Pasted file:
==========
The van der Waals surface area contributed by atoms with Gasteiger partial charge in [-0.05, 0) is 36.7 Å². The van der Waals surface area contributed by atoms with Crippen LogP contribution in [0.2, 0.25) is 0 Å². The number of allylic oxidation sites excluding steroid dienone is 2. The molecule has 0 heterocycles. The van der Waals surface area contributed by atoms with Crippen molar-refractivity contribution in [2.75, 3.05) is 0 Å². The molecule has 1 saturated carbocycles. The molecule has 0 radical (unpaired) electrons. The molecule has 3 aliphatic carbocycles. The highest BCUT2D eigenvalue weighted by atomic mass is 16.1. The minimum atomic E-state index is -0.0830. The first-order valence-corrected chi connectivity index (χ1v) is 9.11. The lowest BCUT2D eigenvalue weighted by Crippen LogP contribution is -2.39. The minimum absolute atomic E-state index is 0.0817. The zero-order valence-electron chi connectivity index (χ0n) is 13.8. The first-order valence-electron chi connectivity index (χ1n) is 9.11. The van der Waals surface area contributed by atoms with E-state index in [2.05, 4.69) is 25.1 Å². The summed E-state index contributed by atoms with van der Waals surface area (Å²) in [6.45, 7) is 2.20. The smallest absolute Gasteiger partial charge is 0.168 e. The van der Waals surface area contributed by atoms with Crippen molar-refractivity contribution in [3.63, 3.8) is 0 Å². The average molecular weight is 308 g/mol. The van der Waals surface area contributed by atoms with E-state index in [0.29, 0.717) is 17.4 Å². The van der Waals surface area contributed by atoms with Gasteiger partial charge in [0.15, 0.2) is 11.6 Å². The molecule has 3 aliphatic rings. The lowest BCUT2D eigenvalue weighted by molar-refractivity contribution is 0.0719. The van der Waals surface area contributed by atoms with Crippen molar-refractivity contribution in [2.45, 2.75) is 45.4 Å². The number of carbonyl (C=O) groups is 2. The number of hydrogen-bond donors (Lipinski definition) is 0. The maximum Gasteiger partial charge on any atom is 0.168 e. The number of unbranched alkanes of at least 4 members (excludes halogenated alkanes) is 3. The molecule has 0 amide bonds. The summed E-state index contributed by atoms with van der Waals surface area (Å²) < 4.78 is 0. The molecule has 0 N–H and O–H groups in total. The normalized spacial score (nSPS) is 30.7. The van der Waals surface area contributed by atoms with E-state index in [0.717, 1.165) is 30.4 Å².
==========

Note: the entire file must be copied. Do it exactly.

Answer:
The van der Waals surface area contributed by atoms with Gasteiger partial charge in [-0.05, 0) is 36.7 Å². The van der Waals surface area contributed by atoms with Crippen LogP contribution in [0.2, 0.25) is 0 Å². The number of allylic oxidation sites excluding steroid dienone is 2. The molecule has 0 heterocycles. The van der Waals surface area contributed by atoms with Crippen molar-refractivity contribution in [2.75, 3.05) is 0 Å². The molecule has 1 saturated carbocycles. The molecule has 0 radical (unpaired) electrons. The molecule has 3 aliphatic carbocycles. The highest BCUT2D eigenvalue weighted by atomic mass is 16.1. The minimum atomic E-state index is -0.0830. The first-order valence-corrected chi connectivity index (χ1v) is 9.11. The lowest BCUT2D eigenvalue weighted by Crippen LogP contribution is -2.39. The minimum absolute atomic E-state index is 0.0817. The zero-order valence-electron chi connectivity index (χ0n) is 13.8. The first-order valence-electron chi connectivity index (χ1n) is 9.11. The van der Waals surface area contributed by atoms with E-state index in [2.05, 4.69) is 25.1 Å². The summed E-state index contributed by atoms with van der Waals surface area (Å²) in [6.45, 7) is 2.20. The smallest absolute Gasteiger partial charge is 0.168 e. The van der Waals surface area contributed by atoms with Crippen molar-refractivity contribution in [3.63, 3.8) is 0 Å². The average molecular weight is 308 g/mol. The van der Waals surface area contributed by atoms with E-state index in [0.29, 0.717) is 17.4 Å². The van der Waals surface area contributed by atoms with Gasteiger partial charge in [0.15, 0.2) is 11.6 Å². The molecule has 3 aliphatic rings. The lowest BCUT2D eigenvalue weighted by molar-refractivity contribution is 0.0719. The van der Waals surface area contributed by atoms with Crippen molar-refractivity contribution in [2.45, 2.75) is 45.4 Å². The number of carbonyl (C=O) groups is 2. The number of hydrogen-bond donors (Lipinski definition) is 0. The maximum Gasteiger partial charge on any atom is 0.168 e. The number of unbranched alkanes of at least 4 members (excludes halogenated alkanes) is 3. The molecule has 0 amide bonds. The summed E-state index contributed by atoms with van der Waals surface area (Å²) < 4.78 is 0. The molecule has 0 N–H and O–H groups in total. The normalized spacial score (nSPS) is 30.7. The van der Waals surface area contributed by atoms with E-state index in [0.717, 1.165) is 30.4 Å².